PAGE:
Preferring an iPhone is one thing, but the "tears in your eyes" comment from OP makes me think this is 100% a status thing. Also that I remember what is was like being a teenager in the US.

Some of it is status, but I think what would trigger an emotional swell like that is the potential of being embarrassed by having a knock-off communication device--and I think Androids are viewed this way by many teenagers. And you're exposed the moment you reply to a text.

There's a great example of what its like to wear the wrong thing in Atlanta Season 2 episode 10, which centers around a Fubu t-shirt.

Actually, your comment just reminded me exactly of that feeling when I was a kid and got a Gobot for a present instead of a Transformer.

> Does anyone consider the possibility that she prefers the overall iphone experience, and is not choosing it to be cool?

Does she have experience with both platforms, to be able to prefer one over the other?

Probably, but you don’t even necessarily need to have experience with both. It’s perfectly reasonable to prefer something that is familiar or compatible.

One need look no further than asking lifelong Windows owners if they would be happy with their next computer being a Mac. They’ll likely tell you hell no, whether they have used one before or not.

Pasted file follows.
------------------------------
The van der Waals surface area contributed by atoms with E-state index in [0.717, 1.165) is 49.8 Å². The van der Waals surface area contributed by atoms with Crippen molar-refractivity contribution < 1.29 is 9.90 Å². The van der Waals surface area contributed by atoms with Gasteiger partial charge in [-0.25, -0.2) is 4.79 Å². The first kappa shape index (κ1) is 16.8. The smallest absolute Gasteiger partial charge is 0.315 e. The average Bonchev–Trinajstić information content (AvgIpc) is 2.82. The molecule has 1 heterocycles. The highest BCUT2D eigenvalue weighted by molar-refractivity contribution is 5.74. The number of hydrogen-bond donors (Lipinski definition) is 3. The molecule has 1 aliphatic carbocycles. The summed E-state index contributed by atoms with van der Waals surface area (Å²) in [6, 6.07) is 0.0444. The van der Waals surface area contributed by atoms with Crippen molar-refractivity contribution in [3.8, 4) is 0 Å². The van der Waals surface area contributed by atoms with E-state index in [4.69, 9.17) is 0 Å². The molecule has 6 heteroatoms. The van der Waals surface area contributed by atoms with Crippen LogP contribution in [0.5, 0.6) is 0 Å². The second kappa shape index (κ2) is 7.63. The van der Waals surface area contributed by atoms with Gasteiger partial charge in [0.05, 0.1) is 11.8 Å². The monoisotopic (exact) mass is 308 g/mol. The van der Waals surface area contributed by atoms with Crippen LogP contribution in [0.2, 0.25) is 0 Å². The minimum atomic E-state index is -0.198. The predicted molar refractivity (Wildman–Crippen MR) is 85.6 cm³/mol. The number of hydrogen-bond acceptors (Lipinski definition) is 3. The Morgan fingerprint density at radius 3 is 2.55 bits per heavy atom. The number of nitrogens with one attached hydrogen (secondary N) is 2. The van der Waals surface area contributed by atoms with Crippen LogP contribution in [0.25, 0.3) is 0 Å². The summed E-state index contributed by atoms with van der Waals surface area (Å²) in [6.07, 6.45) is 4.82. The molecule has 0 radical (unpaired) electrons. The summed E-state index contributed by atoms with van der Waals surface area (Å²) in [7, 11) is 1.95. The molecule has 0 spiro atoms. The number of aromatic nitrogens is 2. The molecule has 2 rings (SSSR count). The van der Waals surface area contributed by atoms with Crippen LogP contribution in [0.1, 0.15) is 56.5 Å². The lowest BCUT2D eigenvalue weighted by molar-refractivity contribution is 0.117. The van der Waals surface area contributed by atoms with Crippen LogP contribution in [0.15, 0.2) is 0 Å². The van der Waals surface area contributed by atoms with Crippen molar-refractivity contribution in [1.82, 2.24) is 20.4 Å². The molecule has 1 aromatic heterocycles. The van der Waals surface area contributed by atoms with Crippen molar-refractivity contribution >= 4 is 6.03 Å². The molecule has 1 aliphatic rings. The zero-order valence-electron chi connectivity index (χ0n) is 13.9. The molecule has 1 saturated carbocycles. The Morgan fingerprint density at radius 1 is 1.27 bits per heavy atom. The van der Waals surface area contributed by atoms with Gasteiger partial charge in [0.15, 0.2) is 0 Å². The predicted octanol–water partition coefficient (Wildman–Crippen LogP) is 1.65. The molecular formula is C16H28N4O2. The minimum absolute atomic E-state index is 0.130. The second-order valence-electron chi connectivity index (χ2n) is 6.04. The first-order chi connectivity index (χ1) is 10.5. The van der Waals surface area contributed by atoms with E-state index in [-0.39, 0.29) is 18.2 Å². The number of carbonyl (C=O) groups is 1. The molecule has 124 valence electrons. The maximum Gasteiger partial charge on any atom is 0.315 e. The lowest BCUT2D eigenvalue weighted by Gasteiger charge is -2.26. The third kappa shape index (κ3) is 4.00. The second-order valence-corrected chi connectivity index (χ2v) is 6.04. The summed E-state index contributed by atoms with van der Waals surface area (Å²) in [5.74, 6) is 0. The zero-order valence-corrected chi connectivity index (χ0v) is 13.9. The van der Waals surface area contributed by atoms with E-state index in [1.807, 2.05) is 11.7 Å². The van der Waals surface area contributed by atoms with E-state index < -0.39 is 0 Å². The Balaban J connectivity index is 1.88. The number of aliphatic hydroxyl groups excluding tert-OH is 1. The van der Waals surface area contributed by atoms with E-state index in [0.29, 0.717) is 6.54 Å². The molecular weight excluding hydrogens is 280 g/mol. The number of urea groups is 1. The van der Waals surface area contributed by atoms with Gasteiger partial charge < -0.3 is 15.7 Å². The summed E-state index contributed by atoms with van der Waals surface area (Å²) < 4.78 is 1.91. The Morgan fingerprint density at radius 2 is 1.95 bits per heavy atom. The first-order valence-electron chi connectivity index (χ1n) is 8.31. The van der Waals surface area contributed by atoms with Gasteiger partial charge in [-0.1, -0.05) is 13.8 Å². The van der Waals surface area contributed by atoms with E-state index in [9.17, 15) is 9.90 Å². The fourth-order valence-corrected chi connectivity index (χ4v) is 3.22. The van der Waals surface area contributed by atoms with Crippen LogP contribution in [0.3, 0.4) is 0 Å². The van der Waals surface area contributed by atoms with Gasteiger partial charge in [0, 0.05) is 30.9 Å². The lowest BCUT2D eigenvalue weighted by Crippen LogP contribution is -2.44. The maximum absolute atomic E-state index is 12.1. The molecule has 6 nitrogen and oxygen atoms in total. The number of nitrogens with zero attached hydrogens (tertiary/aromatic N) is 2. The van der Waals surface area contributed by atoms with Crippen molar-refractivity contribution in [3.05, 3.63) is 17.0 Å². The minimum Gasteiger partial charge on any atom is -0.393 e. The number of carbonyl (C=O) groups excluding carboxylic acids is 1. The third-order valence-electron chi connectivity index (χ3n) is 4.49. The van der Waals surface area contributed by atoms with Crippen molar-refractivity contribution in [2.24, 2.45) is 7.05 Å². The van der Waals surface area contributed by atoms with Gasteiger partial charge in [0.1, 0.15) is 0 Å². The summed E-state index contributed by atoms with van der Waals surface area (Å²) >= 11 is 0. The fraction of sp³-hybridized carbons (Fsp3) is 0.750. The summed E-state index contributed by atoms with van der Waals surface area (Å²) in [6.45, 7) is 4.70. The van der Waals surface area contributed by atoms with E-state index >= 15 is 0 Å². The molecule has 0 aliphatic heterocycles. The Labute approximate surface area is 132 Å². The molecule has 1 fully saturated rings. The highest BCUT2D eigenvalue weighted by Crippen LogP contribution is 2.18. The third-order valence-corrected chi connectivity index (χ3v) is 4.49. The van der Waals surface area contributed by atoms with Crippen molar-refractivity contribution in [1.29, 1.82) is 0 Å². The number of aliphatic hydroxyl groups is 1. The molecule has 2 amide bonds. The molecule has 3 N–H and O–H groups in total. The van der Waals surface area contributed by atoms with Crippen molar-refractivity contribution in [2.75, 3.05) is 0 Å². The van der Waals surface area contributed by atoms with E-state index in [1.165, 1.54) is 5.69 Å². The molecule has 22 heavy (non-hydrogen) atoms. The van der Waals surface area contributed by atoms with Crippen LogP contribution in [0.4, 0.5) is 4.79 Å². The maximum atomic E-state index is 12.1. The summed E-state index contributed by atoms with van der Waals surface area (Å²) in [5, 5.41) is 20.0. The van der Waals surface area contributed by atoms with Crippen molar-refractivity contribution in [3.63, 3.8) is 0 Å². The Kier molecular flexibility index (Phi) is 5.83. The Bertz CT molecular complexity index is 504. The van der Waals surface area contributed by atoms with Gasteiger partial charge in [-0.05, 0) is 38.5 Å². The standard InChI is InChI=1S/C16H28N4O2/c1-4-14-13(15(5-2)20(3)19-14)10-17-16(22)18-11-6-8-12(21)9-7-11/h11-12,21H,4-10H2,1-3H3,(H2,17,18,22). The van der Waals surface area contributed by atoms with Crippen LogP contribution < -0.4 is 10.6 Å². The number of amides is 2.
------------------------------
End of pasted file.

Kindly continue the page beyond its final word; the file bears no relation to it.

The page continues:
Ding ding. She doesn't, I think it's a status / inclusion thing, but I'm sympathetic to that as well. I grew up poor

You're nicer than me. If I had a teenager, I wouldn't buy them a smartphone at all.

In fact, as a teenager, most of my friends had cell phones, but I didn't. And it was completely okay. When I went to college, I purchased my own cell phone and plan, which I paid for with the job I got while going to school. My family wasn't poor, my parents just didn't think I needed a cell phone, and they were right.

I'll probably get my kids a phone when they hit their teens, but it's definitely not going to be top of the line. If they want a fancy phone, they can earn it themselves. It's completely optional at that age, even if they don't think so.


I use an old SE and I love it. It does what I want a phone to do, and just works every time. For my desktop I want freedom, but on my phone I want to have a safe App Store and not spend a lot of time wondering if the app I want is malware or counterfeit or a scam. I just want it to be a working item and that’s it.

Maybe she feels the same way? No need to buy here an $800 model either, you can get really good iPhomes for a fraction of that price.

You don't have to get the latest. I got my 8 for about $200 with a new plan (no contract), and I'm sure you can get a 7 cheaper as well.